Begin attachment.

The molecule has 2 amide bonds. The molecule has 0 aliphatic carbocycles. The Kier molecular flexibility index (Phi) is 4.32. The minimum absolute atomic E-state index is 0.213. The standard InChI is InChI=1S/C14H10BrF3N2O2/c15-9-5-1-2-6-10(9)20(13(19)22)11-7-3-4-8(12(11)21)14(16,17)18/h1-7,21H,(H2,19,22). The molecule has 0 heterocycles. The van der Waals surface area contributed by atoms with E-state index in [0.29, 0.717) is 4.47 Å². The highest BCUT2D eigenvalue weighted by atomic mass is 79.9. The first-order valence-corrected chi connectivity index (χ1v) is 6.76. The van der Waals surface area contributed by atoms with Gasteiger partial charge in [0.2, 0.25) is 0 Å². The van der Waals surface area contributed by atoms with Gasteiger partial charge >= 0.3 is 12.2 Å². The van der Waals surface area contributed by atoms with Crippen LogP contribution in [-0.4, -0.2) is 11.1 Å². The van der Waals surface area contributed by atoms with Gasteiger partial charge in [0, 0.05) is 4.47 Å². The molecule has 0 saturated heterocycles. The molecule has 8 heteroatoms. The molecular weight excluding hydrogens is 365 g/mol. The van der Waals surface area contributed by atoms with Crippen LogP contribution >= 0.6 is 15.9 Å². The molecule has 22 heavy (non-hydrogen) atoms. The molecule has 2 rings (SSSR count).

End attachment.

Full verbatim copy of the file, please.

The molecule has 2 amide bonds. The molecule has 0 aliphatic carbocycles. The Kier molecular flexibility index (Phi) is 4.32. The minimum absolute atomic E-state index is 0.213. The standard InChI is InChI=1S/C14H10BrF3N2O2/c15-9-5-1-2-6-10(9)20(13(19)22)11-7-3-4-8(12(11)21)14(16,17)18/h1-7,21H,(H2,19,22). The molecule has 0 heterocycles. The van der Waals surface area contributed by atoms with E-state index in [0.29, 0.717) is 4.47 Å². The highest BCUT2D eigenvalue weighted by atomic mass is 79.9. The first-order valence-corrected chi connectivity index (χ1v) is 6.76. The van der Waals surface area contributed by atoms with Gasteiger partial charge in [0.2, 0.25) is 0 Å². The van der Waals surface area contributed by atoms with Gasteiger partial charge >= 0.3 is 12.2 Å². The van der Waals surface area contributed by atoms with Crippen LogP contribution in [-0.4, -0.2) is 11.1 Å². The van der Waals surface area contributed by atoms with Gasteiger partial charge in [0, 0.05) is 4.47 Å². The molecule has 0 saturated heterocycles. The molecule has 8 heteroatoms. The molecular weight excluding hydrogens is 365 g/mol. The van der Waals surface area contributed by atoms with Crippen LogP contribution >= 0.6 is 15.9 Å². The molecule has 22 heavy (non-hydrogen) atoms. The molecule has 2 rings (SSSR count).